Providence libraries in limbo forces Fox, Taveras to intervene

June 6th, 2011 at 7:00 am by under Nesi's Notes

A few years back, a group of unhappy Providence library patrons launched an advocacy campaign called “Not About the Buildings.” Today, though, the future of the city’s library system is all about the buildings – and who owns them.

That’s the question at the heart of the fight between two similarly named nonprofits: Providence Public Library (PPL), which used to run the nine branch libraries and still runs the Central Branch on Empire Street, and Providence Community Library (PCL), the newly formed organization which took over the branches in 2009.

PPL says it owns seven of the branch buildings, so PCL should pay to rent them. PCL says the buildings were paid for by patrons and taxpayers who shouldn’t have to pay rent to continue to use them as branches, particularly since PPL voted to close five of them in 2008 – the threat that led to PCL’s creation.

WPRI.com has now learned this latest civic crisis in the capital city is drawing the attention of some of Rhode Island’s most powerful politicians, including House Speaker Gordon Fox and Mayor Angel Taveras, as well as City Council President Michael Solomon.

“I am highly supportive of the community library branches in Providence, including the Rochambeau Branch that my constituents have heavily utilized for decades,” Fox said last week. “I have spoken with Council President Solomon and I share his concerns. I am exploring all avenues to see if the state can play a role in resolving this troubling situation.”

That’s no small threat, since the General Assembly provided PPL with $1.6 million in 2009-10, or 36 percent of its $4.5 million budget. Solomon told WPRI.com he thinks lawmakers’ involvement could break the impasse between the two library groups. “With the help of the General Assembly, I think we may be able to resolve this,” he said.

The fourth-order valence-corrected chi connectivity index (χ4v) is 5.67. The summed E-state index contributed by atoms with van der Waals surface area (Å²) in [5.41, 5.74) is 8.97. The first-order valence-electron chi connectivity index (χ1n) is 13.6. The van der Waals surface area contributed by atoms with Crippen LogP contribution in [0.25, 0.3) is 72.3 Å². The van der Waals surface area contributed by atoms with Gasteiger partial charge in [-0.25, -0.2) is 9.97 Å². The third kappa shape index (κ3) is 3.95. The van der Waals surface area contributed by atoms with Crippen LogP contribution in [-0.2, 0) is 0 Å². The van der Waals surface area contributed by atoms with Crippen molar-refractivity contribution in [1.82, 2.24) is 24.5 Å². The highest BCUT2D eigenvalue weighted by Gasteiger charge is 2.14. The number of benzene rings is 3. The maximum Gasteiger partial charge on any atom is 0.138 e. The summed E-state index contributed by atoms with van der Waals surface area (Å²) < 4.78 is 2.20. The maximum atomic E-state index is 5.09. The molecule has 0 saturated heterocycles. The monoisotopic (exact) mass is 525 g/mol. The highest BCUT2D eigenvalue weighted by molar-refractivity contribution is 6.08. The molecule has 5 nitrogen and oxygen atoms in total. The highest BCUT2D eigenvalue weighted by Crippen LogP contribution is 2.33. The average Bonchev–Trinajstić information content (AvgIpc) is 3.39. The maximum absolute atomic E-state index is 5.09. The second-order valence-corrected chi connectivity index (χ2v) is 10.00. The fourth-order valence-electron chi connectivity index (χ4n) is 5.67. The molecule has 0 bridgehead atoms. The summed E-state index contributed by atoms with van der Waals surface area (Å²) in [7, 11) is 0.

Unlike some cities, Providence’s city government does not actually own and run its public library system. From 1878 to 2009, that job was handled by PPL, a private nonprofit, with taxpayer subsidies. But after years of rancor over PPL leaders’ threats to close branches, the Cicilline administration shifted their management – and the $3.6 million annual city appropriation that helps pay for them – to PCL.

However, the status of the actual branch buildings still hasn’t been resolved. PPL holds the title to seven of them, and has declined to transfer ownership to the city. The current lease agreement will expire July 1, and it’s unclear what will happen to the branches after that.

A source familiar with the negotiations told WPRI.com that PPL is seeking around $700,000 in annual rent or a one-time payout of $11 million for the seven buildings.

PPL spokeswoman Tonia Mason denied that her group has asked for a one-time payout in exchange for the branches, but said it does want to receive “some rent compensation” for their use, much as the city pays to rent part of the Boys & Girls Club building for the Fox Point branch. “However, a number of flexible options have been proposed,” she added.

But paying to buy or rent the branches is a nonstarter for PCL Chairman Marcus Mitchell, who said his organization and the city cannot afford to do so and shouldn’t have to anyway because taxpayers “already paid for them” back when the buildings were built. Solomon said the same thing.

“I’m not frustrated – I’m angry,” Mitchell said of the negotiations. Because PCL does not actually own the buildings, it’s missed out on foundation funding and other grants that could be used to make badly needed repairs at them, he said. A lawsuit the city filed last fall against PPL over that issue is still pending.

Taveras spokeswoman Melissa Withers said the mayor is monitoring the situation closely. Gonzalo Cuervo, his deputy chief of staff, is taking a lead role in the negotiations and the library issue comes up weekly in senior leadership meetings, she said.

“The mayor is 100% committed to helping these two groups work it out for the benefit of the people of Providence,” Withers said. “We take it very seriously.”

What happens if there’s no agreement on July 1? Mason said PPL “can no longer afford to subsidize the branch system” but has not “considered any action if the issue isn’t resolved by then.” PCL sent layoff notices last month to all 65 of its employees in case the branches are no longer available.